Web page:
Tuesday, September 11, 2007


Over at Pajamas Media, Roger Simon gives Norman Podhoretz's new book (and Bush's foreign policy) a rave review, but with one caveat:

Podhoretz's analysis contains a serious omission. In his understandable zeal to defend Bush and his doctrine from admittedly disingenuous opponents, he overlooks an inadequacy on the part of the President and his administration that is nearly fatal....

I am referring to the extraordinary inability of Bush and those surrounding him to understand and to respond to the paramount importance of public relations in asymmetrical war. Indeed, it can be argued that asymmetrical war is in essence about public relations. You would think, given the recent history of our time, the Tet Offensive, indeed the whole story of Vietnam, the administration would have known that, seen the inevitability that a powerful opposition would coalesce in the media and in the political classes (one that Podhoretz describes so well) and moved to head it off, to co-opt their opponents, but they did the opposite. They told us to go shopping.

What a basic misunderstanding or lack of understanding of human psychology is that! In World War II, all Americans were asked to participate, to come together against a common enemy. No such thing was asked of us. We were told to stand aside and let the military and the government handle things. Result? In World War II, we had Rosie the Riveter; in World War IV, we have Rosie O'Donnell.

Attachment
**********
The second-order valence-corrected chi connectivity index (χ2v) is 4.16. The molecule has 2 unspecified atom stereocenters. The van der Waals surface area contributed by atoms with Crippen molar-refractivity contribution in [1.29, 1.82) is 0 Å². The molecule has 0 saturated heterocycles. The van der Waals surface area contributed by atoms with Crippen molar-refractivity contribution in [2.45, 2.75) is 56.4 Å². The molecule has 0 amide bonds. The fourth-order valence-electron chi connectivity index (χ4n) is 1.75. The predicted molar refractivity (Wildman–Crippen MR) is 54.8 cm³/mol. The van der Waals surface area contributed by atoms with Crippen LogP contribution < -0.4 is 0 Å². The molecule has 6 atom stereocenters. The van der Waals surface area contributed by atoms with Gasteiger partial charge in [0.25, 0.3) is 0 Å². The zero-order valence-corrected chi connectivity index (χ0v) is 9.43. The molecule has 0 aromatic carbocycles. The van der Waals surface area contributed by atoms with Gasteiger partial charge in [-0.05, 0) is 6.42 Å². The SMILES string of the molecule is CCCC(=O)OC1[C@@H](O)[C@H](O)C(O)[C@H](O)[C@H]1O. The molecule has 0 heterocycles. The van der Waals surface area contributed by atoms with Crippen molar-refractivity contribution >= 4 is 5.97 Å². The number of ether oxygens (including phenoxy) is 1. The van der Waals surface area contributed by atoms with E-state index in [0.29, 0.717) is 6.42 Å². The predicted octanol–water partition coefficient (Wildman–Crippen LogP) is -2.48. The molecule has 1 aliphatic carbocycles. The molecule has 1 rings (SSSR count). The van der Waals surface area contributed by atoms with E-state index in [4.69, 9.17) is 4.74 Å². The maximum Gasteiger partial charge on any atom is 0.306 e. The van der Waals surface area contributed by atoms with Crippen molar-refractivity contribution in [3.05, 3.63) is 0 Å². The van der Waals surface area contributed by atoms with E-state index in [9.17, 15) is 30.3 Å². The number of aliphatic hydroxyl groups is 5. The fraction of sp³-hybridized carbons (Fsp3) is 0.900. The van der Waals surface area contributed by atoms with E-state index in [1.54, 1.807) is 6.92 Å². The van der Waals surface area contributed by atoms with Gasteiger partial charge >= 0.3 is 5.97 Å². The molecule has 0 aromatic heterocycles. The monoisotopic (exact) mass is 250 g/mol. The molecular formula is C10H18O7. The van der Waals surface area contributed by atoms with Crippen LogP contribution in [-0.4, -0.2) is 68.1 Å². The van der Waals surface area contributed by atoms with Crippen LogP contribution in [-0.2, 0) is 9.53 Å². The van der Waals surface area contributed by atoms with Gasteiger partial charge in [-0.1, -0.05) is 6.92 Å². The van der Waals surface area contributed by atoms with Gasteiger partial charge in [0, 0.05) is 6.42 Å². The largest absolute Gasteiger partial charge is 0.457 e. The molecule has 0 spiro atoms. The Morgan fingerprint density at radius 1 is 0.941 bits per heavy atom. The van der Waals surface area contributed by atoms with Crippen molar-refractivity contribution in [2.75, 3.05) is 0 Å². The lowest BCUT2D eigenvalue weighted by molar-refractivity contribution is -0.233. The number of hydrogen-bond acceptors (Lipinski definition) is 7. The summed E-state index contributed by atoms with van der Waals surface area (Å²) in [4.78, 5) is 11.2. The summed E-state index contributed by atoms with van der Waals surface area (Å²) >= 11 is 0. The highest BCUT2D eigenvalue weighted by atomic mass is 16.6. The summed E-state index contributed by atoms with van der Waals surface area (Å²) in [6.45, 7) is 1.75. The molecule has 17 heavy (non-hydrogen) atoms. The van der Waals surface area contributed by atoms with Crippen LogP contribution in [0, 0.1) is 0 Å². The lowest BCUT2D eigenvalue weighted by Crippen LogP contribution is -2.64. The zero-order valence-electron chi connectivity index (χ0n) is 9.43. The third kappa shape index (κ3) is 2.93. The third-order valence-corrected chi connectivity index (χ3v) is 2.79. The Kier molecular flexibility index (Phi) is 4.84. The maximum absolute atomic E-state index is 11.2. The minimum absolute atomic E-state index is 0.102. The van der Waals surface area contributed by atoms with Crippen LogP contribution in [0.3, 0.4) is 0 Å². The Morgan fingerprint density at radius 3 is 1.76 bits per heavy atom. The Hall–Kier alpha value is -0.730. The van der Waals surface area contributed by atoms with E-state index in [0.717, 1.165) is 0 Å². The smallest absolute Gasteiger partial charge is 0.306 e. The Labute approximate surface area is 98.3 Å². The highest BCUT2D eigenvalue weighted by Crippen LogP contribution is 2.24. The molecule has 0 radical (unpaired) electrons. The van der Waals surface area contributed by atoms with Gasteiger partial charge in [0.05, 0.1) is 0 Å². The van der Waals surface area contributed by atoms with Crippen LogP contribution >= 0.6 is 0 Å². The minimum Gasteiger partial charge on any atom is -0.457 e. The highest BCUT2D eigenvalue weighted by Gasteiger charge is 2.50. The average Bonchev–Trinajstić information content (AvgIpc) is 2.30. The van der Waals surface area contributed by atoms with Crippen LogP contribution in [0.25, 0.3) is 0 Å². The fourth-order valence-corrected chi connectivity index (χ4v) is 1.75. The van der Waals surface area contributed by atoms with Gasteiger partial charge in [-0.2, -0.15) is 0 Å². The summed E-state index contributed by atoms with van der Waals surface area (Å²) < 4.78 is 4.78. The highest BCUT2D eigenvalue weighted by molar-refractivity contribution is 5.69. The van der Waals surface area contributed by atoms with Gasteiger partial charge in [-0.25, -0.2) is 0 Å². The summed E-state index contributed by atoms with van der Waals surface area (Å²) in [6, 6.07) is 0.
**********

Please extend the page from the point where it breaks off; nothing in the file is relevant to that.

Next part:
Er, didn't we have Rosie the Riveter in World War II because we had so many men actually fighting? More than 16 million U.S. troops fought in World War II, the vast majority of them men; the present-day military has fewer than a million and a half troops, of whom fewer than 200,000 are deployed to Iraq and Afghanistan at any time.

The difference between the World War II era and today isn't that people in the earlier era were encouraged to sacrifice -- it was that all of America actually was on a war footing, and shared sacrifice was necessary.

Simon looks back at noncombatants' civic engagement in that era and sees nothing more than public relations -- he thinks the government urged the people to sacrifice only because calls for sacrifice got the public in the proper frame of mind. In fact, during World War II, America was run by grown-ups -- they knew the undertaking they were engaged in was massive and they knew resources had to marshaled accordingly. President Bush thinks he's engaged in a similar massive struggle, but he also thinks he can fight it with an inadequately sized force that's long had less equipment than it needs; he thinks nation-building can be done on the cheap; and he thinks it can all be accompanied by tax cuts, because the little debt fairies who live under his desk will pay for everything, even if we go into a recession.

Simon doesn't get it -- or maybe he does and he doesn't care because he just couldn't pass up the chance to take a cheap shot at Rosie O'Donnell.


UPDATE: Just so you have a sense of who's shopping for the Podhoretz book, here are some customer-provided tags on the book's Amazon page:

liberalism is a mental disorder

hated by liberals for having facts

liberal moonbats exposed

liberals are not open minded

the truth hurts liberals

The real enemy is Osama bin who?

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